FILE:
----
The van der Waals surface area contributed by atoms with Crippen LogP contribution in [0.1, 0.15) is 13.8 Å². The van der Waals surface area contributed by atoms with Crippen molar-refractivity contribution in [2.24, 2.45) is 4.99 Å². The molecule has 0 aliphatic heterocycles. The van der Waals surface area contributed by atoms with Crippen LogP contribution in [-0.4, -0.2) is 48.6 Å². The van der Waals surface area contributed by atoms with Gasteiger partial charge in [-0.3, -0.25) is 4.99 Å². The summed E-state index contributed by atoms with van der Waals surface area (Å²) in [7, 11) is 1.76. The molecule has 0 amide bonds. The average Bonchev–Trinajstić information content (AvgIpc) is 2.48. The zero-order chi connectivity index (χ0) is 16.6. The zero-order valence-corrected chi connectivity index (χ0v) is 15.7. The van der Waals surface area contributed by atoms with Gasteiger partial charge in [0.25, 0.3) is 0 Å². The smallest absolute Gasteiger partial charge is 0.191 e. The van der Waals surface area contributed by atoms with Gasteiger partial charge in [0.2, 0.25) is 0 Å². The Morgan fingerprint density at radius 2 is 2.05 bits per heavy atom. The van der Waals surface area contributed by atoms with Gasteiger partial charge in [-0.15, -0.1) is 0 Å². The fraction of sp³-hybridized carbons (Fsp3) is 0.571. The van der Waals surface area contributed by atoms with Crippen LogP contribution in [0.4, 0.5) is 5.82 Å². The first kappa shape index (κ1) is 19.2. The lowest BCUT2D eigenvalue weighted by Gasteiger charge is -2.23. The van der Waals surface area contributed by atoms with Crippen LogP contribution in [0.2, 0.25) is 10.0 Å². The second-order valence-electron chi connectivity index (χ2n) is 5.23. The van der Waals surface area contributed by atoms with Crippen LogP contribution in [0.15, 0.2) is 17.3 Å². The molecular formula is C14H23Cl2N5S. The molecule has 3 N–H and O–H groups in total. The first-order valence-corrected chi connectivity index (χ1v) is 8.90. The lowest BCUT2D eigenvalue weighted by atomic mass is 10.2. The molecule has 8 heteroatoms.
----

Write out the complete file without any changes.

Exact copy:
The van der Waals surface area contributed by atoms with Crippen LogP contribution in [0.1, 0.15) is 13.8 Å². The van der Waals surface area contributed by atoms with Crippen molar-refractivity contribution in [2.24, 2.45) is 4.99 Å². The molecule has 0 aliphatic heterocycles. The van der Waals surface area contributed by atoms with Crippen LogP contribution in [-0.4, -0.2) is 48.6 Å². The van der Waals surface area contributed by atoms with Gasteiger partial charge in [-0.3, -0.25) is 4.99 Å². The summed E-state index contributed by atoms with van der Waals surface area (Å²) in [7, 11) is 1.76. The molecule has 0 amide bonds. The average Bonchev–Trinajstić information content (AvgIpc) is 2.48. The zero-order chi connectivity index (χ0) is 16.6. The zero-order valence-corrected chi connectivity index (χ0v) is 15.7. The van der Waals surface area contributed by atoms with Gasteiger partial charge in [0.25, 0.3) is 0 Å². The smallest absolute Gasteiger partial charge is 0.191 e. The van der Waals surface area contributed by atoms with Gasteiger partial charge in [0.2, 0.25) is 0 Å². The Morgan fingerprint density at radius 2 is 2.05 bits per heavy atom. The van der Waals surface area contributed by atoms with Gasteiger partial charge in [-0.15, -0.1) is 0 Å². The fraction of sp³-hybridized carbons (Fsp3) is 0.571. The van der Waals surface area contributed by atoms with Crippen LogP contribution in [0.4, 0.5) is 5.82 Å². The first kappa shape index (κ1) is 19.2. The lowest BCUT2D eigenvalue weighted by Gasteiger charge is -2.23. The van der Waals surface area contributed by atoms with Crippen LogP contribution in [0.2, 0.25) is 10.0 Å². The second-order valence-electron chi connectivity index (χ2n) is 5.23. The van der Waals surface area contributed by atoms with Crippen LogP contribution in [0.15, 0.2) is 17.3 Å². The molecular formula is C14H23Cl2N5S. The molecule has 3 N–H and O–H groups in total. The first-order valence-corrected chi connectivity index (χ1v) is 8.90. The lowest BCUT2D eigenvalue weighted by atomic mass is 10.2. The molecule has 8 heteroatoms.